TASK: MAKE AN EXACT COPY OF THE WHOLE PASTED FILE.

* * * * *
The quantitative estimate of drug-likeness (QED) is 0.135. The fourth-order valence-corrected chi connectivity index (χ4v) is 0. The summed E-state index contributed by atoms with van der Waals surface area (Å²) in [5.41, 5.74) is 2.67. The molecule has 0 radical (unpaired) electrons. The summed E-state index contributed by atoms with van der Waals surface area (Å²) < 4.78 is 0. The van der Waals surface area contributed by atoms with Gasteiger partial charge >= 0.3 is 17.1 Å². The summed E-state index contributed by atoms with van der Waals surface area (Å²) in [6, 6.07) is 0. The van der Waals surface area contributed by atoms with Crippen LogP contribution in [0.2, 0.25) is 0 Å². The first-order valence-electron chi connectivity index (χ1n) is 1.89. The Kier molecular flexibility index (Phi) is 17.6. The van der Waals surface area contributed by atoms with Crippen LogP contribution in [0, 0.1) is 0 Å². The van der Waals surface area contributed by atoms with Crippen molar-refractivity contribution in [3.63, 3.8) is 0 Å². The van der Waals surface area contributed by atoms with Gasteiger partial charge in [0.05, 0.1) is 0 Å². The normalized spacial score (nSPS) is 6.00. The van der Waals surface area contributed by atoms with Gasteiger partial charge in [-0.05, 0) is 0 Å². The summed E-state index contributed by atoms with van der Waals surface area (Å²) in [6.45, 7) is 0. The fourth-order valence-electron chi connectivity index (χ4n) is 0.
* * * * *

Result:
The quantitative estimate of drug-likeness (QED) is 0.135. The fourth-order valence-corrected chi connectivity index (χ4v) is 0. The summed E-state index contributed by atoms with van der Waals surface area (Å²) in [5.41, 5.74) is 2.67. The molecule has 0 radical (unpaired) electrons. The summed E-state index contributed by atoms with van der Waals surface area (Å²) < 4.78 is 0. The van der Waals surface area contributed by atoms with Gasteiger partial charge >= 0.3 is 17.1 Å². The summed E-state index contributed by atoms with van der Waals surface area (Å²) in [6, 6.07) is 0. The van der Waals surface area contributed by atoms with Crippen LogP contribution in [0.2, 0.25) is 0 Å². The first-order valence-electron chi connectivity index (χ1n) is 1.89. The Kier molecular flexibility index (Phi) is 17.6. The van der Waals surface area contributed by atoms with Crippen LogP contribution in [0, 0.1) is 0 Å². The van der Waals surface area contributed by atoms with Crippen molar-refractivity contribution in [3.63, 3.8) is 0 Å². The van der Waals surface area contributed by atoms with Gasteiger partial charge in [0.05, 0.1) is 0 Å². The normalized spacial score (nSPS) is 6.00. The van der Waals surface area contributed by atoms with Gasteiger partial charge in [-0.05, 0) is 0 Å². The summed E-state index contributed by atoms with van der Waals surface area (Å²) in [6.45, 7) is 0. The fourth-order valence-electron chi connectivity index (χ4n) is 0.